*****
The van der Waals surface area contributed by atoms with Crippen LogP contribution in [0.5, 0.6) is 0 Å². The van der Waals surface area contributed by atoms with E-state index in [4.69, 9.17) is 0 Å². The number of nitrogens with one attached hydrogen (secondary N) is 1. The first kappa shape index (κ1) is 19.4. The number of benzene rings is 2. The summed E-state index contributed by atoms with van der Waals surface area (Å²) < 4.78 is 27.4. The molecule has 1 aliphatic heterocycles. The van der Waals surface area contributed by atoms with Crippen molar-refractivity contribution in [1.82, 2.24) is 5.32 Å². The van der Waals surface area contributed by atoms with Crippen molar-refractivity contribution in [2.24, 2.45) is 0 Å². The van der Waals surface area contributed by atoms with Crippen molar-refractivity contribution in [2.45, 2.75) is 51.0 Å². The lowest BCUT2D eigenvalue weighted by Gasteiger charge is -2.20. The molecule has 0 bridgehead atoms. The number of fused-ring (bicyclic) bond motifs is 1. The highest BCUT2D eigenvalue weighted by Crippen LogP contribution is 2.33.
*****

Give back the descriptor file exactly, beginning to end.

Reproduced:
The van der Waals surface area contributed by atoms with Crippen LogP contribution in [0.5, 0.6) is 0 Å². The van der Waals surface area contributed by atoms with E-state index in [4.69, 9.17) is 0 Å². The number of nitrogens with one attached hydrogen (secondary N) is 1. The first kappa shape index (κ1) is 19.4. The number of benzene rings is 2. The summed E-state index contributed by atoms with van der Waals surface area (Å²) < 4.78 is 27.4. The molecule has 1 aliphatic heterocycles. The van der Waals surface area contributed by atoms with Crippen molar-refractivity contribution in [1.82, 2.24) is 5.32 Å². The van der Waals surface area contributed by atoms with Crippen molar-refractivity contribution in [2.24, 2.45) is 0 Å². The van der Waals surface area contributed by atoms with Crippen molar-refractivity contribution in [2.45, 2.75) is 51.0 Å². The lowest BCUT2D eigenvalue weighted by Gasteiger charge is -2.20. The molecule has 0 bridgehead atoms. The number of fused-ring (bicyclic) bond motifs is 1. The highest BCUT2D eigenvalue weighted by Crippen LogP contribution is 2.33.